Percy Lubbock Biography
(1879–1965), The Middle Years, The Sense of the Past, The Ivory Tower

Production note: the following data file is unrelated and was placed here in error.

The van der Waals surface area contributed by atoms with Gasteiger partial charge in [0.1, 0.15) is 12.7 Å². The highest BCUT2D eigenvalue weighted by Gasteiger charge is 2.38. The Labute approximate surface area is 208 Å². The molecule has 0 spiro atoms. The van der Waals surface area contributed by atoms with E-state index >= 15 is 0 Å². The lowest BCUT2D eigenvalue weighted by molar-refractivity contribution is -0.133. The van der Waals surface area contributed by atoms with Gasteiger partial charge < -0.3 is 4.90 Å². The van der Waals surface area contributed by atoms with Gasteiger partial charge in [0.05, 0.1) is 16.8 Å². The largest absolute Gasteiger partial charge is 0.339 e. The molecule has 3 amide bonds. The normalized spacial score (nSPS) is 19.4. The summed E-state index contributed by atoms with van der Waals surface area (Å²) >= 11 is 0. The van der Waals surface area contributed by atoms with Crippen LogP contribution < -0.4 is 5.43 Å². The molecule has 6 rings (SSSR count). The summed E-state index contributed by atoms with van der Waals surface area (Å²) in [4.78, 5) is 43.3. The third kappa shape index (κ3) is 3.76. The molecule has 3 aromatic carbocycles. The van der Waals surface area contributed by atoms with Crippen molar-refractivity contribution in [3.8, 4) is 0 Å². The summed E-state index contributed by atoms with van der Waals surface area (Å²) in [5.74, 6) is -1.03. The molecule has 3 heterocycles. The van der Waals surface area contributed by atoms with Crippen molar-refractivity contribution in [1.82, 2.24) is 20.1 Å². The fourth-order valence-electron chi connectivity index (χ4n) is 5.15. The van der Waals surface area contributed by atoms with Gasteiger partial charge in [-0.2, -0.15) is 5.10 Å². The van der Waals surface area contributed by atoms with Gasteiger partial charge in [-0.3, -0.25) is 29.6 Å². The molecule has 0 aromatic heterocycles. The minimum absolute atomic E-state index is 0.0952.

British editor, biographer, and critic, born in London, educated at King's College, Cambridge. In 1906 he became librarian of the Pepys Library at Magadalene College, Cambridge, which supplied the materials for his biography of Samuel Pepys (1909). His editions of the The Middle Years, The Sense of the Past, and The Ivory Tower, the unfinished novels of his friend Henry James, appeared in 1917. He also edited The Letters of Henry James (two volumes, 1920) and the thirty-five volumes of James's Novels and Stories (1921–3). James's precepts concerning the structural principles of the novel are central to Lubbock's The Craft of Fiction (1920), his most influential critical work. Roman Pictures (1923), a humorously fictionalized account of an Englishman's visit to Rome, is more successful than his only novel, The Region Cloud (1925), a diffuse treatment of the artistic sensibility. Earlham (1922) and Shades of Eton (1929) are autobiographies of his early life. His other works include Elizabeth Barrett Browning in Her Letters (1906), an edition of the Diary of A. C. Benson (1926), and Portrait of Edith Wharton (1947), the most notable of his biographies.